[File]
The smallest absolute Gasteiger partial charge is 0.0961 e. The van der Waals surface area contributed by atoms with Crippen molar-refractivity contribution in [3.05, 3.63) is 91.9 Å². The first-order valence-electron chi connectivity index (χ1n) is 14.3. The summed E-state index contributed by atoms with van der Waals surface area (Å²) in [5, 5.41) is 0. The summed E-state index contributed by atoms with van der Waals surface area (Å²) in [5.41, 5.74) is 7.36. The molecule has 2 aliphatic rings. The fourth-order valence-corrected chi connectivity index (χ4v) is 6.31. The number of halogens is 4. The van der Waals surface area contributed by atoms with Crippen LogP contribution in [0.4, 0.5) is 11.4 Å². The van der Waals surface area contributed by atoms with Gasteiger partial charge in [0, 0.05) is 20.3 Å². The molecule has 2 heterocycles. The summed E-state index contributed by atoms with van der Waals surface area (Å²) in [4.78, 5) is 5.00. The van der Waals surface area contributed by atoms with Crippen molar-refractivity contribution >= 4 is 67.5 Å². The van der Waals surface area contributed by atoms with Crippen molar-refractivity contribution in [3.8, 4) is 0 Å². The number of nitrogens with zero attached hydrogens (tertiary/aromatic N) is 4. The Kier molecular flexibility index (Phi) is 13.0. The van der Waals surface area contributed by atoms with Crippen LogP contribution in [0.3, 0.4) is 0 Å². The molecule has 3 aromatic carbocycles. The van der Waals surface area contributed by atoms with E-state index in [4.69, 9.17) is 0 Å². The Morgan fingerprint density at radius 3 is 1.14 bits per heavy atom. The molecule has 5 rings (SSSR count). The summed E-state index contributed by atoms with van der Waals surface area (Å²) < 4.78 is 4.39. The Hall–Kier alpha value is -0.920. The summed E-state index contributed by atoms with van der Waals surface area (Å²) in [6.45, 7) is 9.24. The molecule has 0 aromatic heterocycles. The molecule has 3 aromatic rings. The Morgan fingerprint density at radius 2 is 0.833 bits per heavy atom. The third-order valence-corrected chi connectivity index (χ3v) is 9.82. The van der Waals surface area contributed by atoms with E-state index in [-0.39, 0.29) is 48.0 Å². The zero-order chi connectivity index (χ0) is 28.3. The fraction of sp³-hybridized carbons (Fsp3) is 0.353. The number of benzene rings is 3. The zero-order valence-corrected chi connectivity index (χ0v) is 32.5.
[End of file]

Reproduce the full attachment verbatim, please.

The smallest absolute Gasteiger partial charge is 0.0961 e. The van der Waals surface area contributed by atoms with Crippen molar-refractivity contribution in [3.05, 3.63) is 91.9 Å². The first-order valence-electron chi connectivity index (χ1n) is 14.3. The summed E-state index contributed by atoms with van der Waals surface area (Å²) in [5, 5.41) is 0. The summed E-state index contributed by atoms with van der Waals surface area (Å²) in [5.41, 5.74) is 7.36. The molecule has 2 aliphatic rings. The fourth-order valence-corrected chi connectivity index (χ4v) is 6.31. The number of halogens is 4. The van der Waals surface area contributed by atoms with Crippen LogP contribution in [0.4, 0.5) is 11.4 Å². The van der Waals surface area contributed by atoms with Gasteiger partial charge in [0, 0.05) is 20.3 Å². The molecule has 2 heterocycles. The summed E-state index contributed by atoms with van der Waals surface area (Å²) in [4.78, 5) is 5.00. The van der Waals surface area contributed by atoms with Crippen molar-refractivity contribution >= 4 is 67.5 Å². The van der Waals surface area contributed by atoms with Crippen molar-refractivity contribution in [3.8, 4) is 0 Å². The number of nitrogens with zero attached hydrogens (tertiary/aromatic N) is 4. The Kier molecular flexibility index (Phi) is 13.0. The van der Waals surface area contributed by atoms with Crippen LogP contribution in [0.3, 0.4) is 0 Å². The molecule has 3 aromatic carbocycles. The van der Waals surface area contributed by atoms with E-state index in [4.69, 9.17) is 0 Å². The Morgan fingerprint density at radius 3 is 1.14 bits per heavy atom. The molecule has 5 rings (SSSR count). The summed E-state index contributed by atoms with van der Waals surface area (Å²) < 4.78 is 4.39. The Hall–Kier alpha value is -0.920. The summed E-state index contributed by atoms with van der Waals surface area (Å²) in [6.45, 7) is 9.24. The molecule has 0 aromatic heterocycles. The molecule has 3 aromatic rings. The Morgan fingerprint density at radius 2 is 0.833 bits per heavy atom. The third-order valence-corrected chi connectivity index (χ3v) is 9.82. The van der Waals surface area contributed by atoms with E-state index in [-0.39, 0.29) is 48.0 Å². The zero-order chi connectivity index (χ0) is 28.3. The fraction of sp³-hybridized carbons (Fsp3) is 0.353. The number of benzene rings is 3. The zero-order valence-corrected chi connectivity index (χ0v) is 32.5.